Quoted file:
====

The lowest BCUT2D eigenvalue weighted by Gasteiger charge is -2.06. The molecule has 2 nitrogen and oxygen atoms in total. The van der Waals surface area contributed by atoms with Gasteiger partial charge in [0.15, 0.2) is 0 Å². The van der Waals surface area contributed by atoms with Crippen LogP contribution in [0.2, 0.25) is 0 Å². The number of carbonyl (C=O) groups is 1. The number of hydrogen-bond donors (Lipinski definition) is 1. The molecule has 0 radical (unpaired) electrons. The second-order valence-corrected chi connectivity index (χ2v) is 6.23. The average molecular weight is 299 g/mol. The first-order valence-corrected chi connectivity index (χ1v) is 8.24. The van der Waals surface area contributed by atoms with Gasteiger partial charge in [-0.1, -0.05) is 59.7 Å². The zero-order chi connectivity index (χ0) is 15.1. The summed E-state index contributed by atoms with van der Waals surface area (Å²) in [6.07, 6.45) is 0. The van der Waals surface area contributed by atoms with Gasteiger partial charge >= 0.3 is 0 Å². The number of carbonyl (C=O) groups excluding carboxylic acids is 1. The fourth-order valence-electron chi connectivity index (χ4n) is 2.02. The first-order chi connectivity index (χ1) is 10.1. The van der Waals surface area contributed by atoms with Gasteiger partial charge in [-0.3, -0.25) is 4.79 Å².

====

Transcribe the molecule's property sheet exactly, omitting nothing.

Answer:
The lowest BCUT2D eigenvalue weighted by Gasteiger charge is -2.06. The molecule has 2 nitrogen and oxygen atoms in total. The van der Waals surface area contributed by atoms with Gasteiger partial charge in [0.15, 0.2) is 0 Å². The van der Waals surface area contributed by atoms with Crippen LogP contribution in [0.2, 0.25) is 0 Å². The number of carbonyl (C=O) groups is 1. The number of hydrogen-bond donors (Lipinski definition) is 1. The molecule has 0 radical (unpaired) electrons. The second-order valence-corrected chi connectivity index (χ2v) is 6.23. The average molecular weight is 299 g/mol. The first-order valence-corrected chi connectivity index (χ1v) is 8.24. The van der Waals surface area contributed by atoms with Gasteiger partial charge in [-0.1, -0.05) is 59.7 Å². The zero-order chi connectivity index (χ0) is 15.1. The summed E-state index contributed by atoms with van der Waals surface area (Å²) in [6.07, 6.45) is 0. The van der Waals surface area contributed by atoms with Gasteiger partial charge >= 0.3 is 0 Å². The number of carbonyl (C=O) groups excluding carboxylic acids is 1. The fourth-order valence-electron chi connectivity index (χ4n) is 2.02. The first-order chi connectivity index (χ1) is 10.1. The van der Waals surface area contributed by atoms with Gasteiger partial charge in [-0.3, -0.25) is 4.79 Å².